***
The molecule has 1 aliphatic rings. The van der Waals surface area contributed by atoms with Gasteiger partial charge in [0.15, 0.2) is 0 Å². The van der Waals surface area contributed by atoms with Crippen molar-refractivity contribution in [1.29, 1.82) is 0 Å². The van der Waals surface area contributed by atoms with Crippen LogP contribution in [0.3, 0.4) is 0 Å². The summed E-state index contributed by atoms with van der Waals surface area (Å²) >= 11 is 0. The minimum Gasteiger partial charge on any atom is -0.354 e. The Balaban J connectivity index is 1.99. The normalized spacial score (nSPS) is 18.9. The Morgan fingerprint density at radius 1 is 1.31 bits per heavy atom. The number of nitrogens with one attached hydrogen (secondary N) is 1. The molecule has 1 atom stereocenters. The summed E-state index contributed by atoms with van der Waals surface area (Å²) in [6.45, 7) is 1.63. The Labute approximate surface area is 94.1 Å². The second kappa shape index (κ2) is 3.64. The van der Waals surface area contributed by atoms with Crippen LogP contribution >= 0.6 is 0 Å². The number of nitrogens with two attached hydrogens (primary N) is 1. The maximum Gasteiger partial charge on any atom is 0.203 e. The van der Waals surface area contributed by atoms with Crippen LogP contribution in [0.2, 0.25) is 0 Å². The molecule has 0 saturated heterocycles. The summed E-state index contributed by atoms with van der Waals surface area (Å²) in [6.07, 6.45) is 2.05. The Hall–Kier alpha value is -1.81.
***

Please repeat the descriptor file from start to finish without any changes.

The molecule has 1 aliphatic rings. The van der Waals surface area contributed by atoms with Gasteiger partial charge in [0.15, 0.2) is 0 Å². The van der Waals surface area contributed by atoms with Crippen molar-refractivity contribution in [1.29, 1.82) is 0 Å². The van der Waals surface area contributed by atoms with Crippen LogP contribution in [0.3, 0.4) is 0 Å². The summed E-state index contributed by atoms with van der Waals surface area (Å²) >= 11 is 0. The minimum Gasteiger partial charge on any atom is -0.354 e. The Balaban J connectivity index is 1.99. The normalized spacial score (nSPS) is 18.9. The Morgan fingerprint density at radius 1 is 1.31 bits per heavy atom. The number of nitrogens with one attached hydrogen (secondary N) is 1. The molecule has 1 atom stereocenters. The summed E-state index contributed by atoms with van der Waals surface area (Å²) in [6.45, 7) is 1.63. The Labute approximate surface area is 94.1 Å². The second kappa shape index (κ2) is 3.64. The van der Waals surface area contributed by atoms with Crippen LogP contribution >= 0.6 is 0 Å². The number of nitrogens with two attached hydrogens (primary N) is 1. The maximum Gasteiger partial charge on any atom is 0.203 e. The van der Waals surface area contributed by atoms with Crippen LogP contribution in [0.2, 0.25) is 0 Å². The molecule has 0 saturated heterocycles. The summed E-state index contributed by atoms with van der Waals surface area (Å²) in [6.07, 6.45) is 2.05. The Hall–Kier alpha value is -1.81.